The “Horse” Inside: Seeking Causes Behind the Behaviours of Music Content Analysis Systems
Building systems that possess the sensitivity and intelligence to identify and describe high-level attributes in music audio signals continues to be an elusive goal, but one that surely has broad and deep implications for a wide variety of applications. Hundreds of papers have so far been published toward this goal, and great progress appears to have been made. Some systems produce remarkable accuracies at recognising high-level semantic concepts, such as music style, genre and mood. However, it might be that these numbers do not mean what they seem. In this paper, we take a state-of-the-art music content analysis system and investigate what causes it to achieve exceptionally high performance in a benchmark music audio dataset. We dissect the system to understand its operation, determine its sensitivities and limitations, and predict the kinds of knowledge it could and could not possess about music. We perform a series of experiments to illuminate what the system has actually learned to do, and to what extent it is performing the intended music listening task. Our results demonstrate how the initial manifestation of music intelligence in this state-of-the-art can be deceptive. Our work provides constructive directions toward developing music content analysis systems that can address the music information and creation needs of real-world users.
0 \acmNumber0 \acmArticle0 \acmYear0 \acmMonth0
H.3.1Information Storage and RetrievalContent Analysis and Indexing \categoryI.2.6Artificial IntelligenceLearning \categoryJ.5Arts and Humanities
Music, Style, Evaluation
Bob L. Sturm. 2016. The “Horse” Inside.
Author’s address: School of Electronic Engineering and Computer Science, Queen Mary University of London, Mile End Road London E1 4NS, UK.
A significant amount of research in the disciplines of music content analysis and content-based music information retrieval (MIR) is plagued by an inability to distinguish between solutions and “horses” [Gouyon et al. (2013), Urbano et al. (2013), Sturm (2014a), Sturm (2014b)]. In its most basic form, a “horse” is a system that appears as if it is solving a particular problem when it actually is not [Sturm (2014a)]. This was exactly the case with Clever Hans [Pfungst (1911)], a real horse that was claimed to be capable of doing arithmetic and other feats of abstract thought. Clever Hans appeared to answer complex questions posed to him, but he had actually learned to respond to involuntary cues of his many inquisitors confounded with the tapping of his hoof the correct number of times. The “trick” evaded discovery for a few reasons: 1) the cues were nearly undetectable; and 2) in light of undetected cues, the demonstration was thought by many to constitute valid evidence for the claim that the horse possessed such abilities. It was not until controlled experiments were designed and implemented that his true abilities were discovered [Pfungst (1911)].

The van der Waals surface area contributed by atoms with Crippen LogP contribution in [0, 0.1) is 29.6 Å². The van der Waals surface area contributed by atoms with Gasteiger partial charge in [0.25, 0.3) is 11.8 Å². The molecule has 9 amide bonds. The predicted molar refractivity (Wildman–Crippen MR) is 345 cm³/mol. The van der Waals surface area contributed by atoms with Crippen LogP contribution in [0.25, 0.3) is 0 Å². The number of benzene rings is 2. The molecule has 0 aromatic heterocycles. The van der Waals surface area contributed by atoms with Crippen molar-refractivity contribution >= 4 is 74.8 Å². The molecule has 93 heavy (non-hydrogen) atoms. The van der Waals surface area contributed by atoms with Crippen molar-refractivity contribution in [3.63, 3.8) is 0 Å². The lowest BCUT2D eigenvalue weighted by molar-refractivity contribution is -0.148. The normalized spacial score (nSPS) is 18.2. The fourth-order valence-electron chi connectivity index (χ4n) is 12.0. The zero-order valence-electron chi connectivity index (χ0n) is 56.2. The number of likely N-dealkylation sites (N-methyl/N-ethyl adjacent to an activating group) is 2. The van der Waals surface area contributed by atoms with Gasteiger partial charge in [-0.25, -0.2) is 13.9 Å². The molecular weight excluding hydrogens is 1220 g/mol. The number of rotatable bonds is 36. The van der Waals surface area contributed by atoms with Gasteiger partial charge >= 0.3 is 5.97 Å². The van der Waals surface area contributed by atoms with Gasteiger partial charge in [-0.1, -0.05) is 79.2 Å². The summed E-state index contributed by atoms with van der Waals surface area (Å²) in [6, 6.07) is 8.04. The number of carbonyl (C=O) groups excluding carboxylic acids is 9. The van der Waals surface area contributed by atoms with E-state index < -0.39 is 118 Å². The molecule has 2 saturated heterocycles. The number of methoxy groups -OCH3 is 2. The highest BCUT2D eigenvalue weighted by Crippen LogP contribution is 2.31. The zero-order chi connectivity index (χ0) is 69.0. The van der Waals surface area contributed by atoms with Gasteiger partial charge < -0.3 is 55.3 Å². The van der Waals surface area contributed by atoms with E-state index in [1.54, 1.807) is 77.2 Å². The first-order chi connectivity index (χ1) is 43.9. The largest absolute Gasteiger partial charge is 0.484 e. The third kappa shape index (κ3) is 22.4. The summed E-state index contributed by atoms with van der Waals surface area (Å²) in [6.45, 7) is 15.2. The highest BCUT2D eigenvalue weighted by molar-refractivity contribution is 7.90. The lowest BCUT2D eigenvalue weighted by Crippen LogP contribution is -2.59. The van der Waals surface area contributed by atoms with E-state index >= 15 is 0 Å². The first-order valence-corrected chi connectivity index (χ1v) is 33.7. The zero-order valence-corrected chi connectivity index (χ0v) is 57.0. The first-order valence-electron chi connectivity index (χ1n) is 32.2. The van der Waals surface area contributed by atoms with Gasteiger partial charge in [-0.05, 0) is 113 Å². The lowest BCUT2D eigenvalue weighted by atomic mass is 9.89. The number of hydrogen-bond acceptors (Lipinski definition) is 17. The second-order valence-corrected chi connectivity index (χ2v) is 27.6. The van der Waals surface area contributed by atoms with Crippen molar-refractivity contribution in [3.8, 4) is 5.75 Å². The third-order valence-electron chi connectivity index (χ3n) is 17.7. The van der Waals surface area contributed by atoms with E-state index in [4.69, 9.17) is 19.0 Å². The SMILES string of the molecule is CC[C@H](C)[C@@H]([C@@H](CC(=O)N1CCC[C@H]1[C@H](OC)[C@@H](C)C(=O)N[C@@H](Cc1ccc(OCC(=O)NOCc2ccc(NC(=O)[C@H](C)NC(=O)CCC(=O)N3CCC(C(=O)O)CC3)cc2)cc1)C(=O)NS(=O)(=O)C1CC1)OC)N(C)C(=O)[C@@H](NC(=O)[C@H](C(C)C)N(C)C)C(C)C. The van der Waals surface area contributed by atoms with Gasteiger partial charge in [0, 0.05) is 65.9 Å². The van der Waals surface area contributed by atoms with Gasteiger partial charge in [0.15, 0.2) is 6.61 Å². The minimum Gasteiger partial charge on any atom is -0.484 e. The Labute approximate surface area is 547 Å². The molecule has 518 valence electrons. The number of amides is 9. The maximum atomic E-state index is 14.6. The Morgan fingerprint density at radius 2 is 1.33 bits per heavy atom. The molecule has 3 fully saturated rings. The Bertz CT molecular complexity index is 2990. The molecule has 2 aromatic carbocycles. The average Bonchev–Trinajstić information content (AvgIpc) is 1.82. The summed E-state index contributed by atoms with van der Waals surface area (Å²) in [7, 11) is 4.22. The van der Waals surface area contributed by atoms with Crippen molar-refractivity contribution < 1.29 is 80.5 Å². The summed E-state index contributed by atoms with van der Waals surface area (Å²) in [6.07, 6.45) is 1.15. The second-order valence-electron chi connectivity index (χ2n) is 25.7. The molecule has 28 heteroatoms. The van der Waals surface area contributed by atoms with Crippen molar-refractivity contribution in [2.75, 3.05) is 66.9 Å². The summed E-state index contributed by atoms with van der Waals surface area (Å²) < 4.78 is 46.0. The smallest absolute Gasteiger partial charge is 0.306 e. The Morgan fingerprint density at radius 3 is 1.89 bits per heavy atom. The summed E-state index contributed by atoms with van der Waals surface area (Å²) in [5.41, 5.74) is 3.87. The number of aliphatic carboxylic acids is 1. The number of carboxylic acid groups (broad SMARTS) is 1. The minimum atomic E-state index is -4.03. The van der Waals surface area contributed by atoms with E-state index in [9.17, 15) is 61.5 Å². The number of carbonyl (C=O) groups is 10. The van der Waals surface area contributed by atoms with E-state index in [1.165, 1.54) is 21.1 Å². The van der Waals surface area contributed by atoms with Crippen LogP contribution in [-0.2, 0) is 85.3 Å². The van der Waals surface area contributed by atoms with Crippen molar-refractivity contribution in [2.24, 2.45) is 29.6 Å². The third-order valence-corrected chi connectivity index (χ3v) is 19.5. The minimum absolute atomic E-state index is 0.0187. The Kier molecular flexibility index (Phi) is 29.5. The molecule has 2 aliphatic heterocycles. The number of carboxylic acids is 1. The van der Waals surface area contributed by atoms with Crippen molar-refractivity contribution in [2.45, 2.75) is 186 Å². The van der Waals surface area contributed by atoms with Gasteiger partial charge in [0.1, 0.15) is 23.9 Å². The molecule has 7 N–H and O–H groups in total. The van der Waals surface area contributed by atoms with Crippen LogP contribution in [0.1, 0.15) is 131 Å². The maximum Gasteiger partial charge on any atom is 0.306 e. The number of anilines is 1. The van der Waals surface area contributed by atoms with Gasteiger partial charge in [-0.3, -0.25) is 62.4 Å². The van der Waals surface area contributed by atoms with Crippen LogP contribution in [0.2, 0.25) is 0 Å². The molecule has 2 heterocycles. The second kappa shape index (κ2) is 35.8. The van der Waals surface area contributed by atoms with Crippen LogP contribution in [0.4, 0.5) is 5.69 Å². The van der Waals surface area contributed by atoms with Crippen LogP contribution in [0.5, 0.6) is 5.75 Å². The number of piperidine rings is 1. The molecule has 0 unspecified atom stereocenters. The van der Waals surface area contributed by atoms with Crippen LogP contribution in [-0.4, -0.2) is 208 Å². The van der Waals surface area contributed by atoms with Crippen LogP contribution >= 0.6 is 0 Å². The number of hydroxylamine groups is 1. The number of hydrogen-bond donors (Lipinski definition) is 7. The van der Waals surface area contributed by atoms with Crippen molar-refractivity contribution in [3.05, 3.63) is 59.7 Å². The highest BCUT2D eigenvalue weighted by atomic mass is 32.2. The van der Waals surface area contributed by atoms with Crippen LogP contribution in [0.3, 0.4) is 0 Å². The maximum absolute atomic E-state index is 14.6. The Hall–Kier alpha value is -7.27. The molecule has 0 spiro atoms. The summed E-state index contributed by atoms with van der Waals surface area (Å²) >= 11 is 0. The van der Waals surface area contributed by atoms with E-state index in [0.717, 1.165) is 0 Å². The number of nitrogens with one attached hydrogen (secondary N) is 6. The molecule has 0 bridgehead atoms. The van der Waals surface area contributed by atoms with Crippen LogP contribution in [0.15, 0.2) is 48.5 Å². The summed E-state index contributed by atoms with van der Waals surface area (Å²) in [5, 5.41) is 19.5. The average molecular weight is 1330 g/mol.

If the aim of a music content analysis system is to enhance the connection between users (e.g., private listener, professional musician, scholar, journalist, family, organisation and business) and music (e.g., recordings in the format of a score and audio recording) and information about music (e.g., artist, tempi, instrumentation and title) [Casey et al. (2008)] – and to do so at a far lower cost than that required of human labor – then the system must operate with characteristics and criteria relevant to the information needs of users. For instance, a relevant characteristic for generating tempo information is periodic onsets; an irrelevant characteristic is instrumentation. If the aim of a music content analysis system is to facilitate creative pursuits, such as composing or performing music in particular styles [Dubnov et al. (2003), Dubnov and Surges (2014)], then it must operate with characteristics and criteria relevant to the creative needs of users. For instance, a relevant criterion for a Picardy third is the suggestion of a minor resolution; an irrelevant criterion is avoidance of parallel fifths. The importance of “relevant criteria” in music content analysis is evinced by frustration surrounding what has been termed the “semantic gap”: a chasm of disconnection between accessible but low-level features and high-level abstract ideas [Aucouturier (2009), Wiggins (2009), Turnbull et al. (2008)].